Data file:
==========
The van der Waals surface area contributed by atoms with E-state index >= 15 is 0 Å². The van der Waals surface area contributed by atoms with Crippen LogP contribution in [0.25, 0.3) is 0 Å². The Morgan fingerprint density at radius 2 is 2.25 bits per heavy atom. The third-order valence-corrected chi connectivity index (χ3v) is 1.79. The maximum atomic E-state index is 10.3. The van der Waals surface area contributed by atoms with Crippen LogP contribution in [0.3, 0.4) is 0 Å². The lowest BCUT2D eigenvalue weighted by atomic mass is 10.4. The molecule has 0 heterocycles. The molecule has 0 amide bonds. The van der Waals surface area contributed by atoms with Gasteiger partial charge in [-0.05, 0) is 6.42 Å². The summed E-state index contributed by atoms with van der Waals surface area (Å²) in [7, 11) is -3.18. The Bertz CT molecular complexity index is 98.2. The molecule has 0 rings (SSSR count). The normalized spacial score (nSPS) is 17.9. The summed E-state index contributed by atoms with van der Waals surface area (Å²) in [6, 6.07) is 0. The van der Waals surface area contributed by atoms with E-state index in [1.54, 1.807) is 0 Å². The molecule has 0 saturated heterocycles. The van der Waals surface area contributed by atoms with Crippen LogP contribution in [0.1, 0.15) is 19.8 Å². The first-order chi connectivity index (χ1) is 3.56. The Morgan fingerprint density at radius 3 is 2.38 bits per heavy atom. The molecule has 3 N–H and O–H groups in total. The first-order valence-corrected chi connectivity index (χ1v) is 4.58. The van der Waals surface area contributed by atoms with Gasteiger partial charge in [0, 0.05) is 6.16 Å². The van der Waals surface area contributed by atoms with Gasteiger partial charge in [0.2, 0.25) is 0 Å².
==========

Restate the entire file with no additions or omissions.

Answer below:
The van der Waals surface area contributed by atoms with E-state index >= 15 is 0 Å². The van der Waals surface area contributed by atoms with Crippen LogP contribution in [0.25, 0.3) is 0 Å². The Morgan fingerprint density at radius 2 is 2.25 bits per heavy atom. The third-order valence-corrected chi connectivity index (χ3v) is 1.79. The maximum atomic E-state index is 10.3. The van der Waals surface area contributed by atoms with Crippen LogP contribution in [0.3, 0.4) is 0 Å². The lowest BCUT2D eigenvalue weighted by atomic mass is 10.4. The molecule has 0 heterocycles. The molecule has 0 amide bonds. The van der Waals surface area contributed by atoms with Gasteiger partial charge in [-0.05, 0) is 6.42 Å². The summed E-state index contributed by atoms with van der Waals surface area (Å²) in [7, 11) is -3.18. The Bertz CT molecular complexity index is 98.2. The molecule has 0 rings (SSSR count). The normalized spacial score (nSPS) is 17.9. The summed E-state index contributed by atoms with van der Waals surface area (Å²) in [6, 6.07) is 0. The van der Waals surface area contributed by atoms with E-state index in [1.54, 1.807) is 0 Å². The molecule has 0 saturated heterocycles. The van der Waals surface area contributed by atoms with Crippen LogP contribution in [0.1, 0.15) is 19.8 Å². The first-order chi connectivity index (χ1) is 3.56. The Morgan fingerprint density at radius 3 is 2.38 bits per heavy atom. The molecule has 3 N–H and O–H groups in total. The first-order valence-corrected chi connectivity index (χ1v) is 4.58. The van der Waals surface area contributed by atoms with Gasteiger partial charge in [0, 0.05) is 6.16 Å². The van der Waals surface area contributed by atoms with Gasteiger partial charge in [0.2, 0.25) is 0 Å².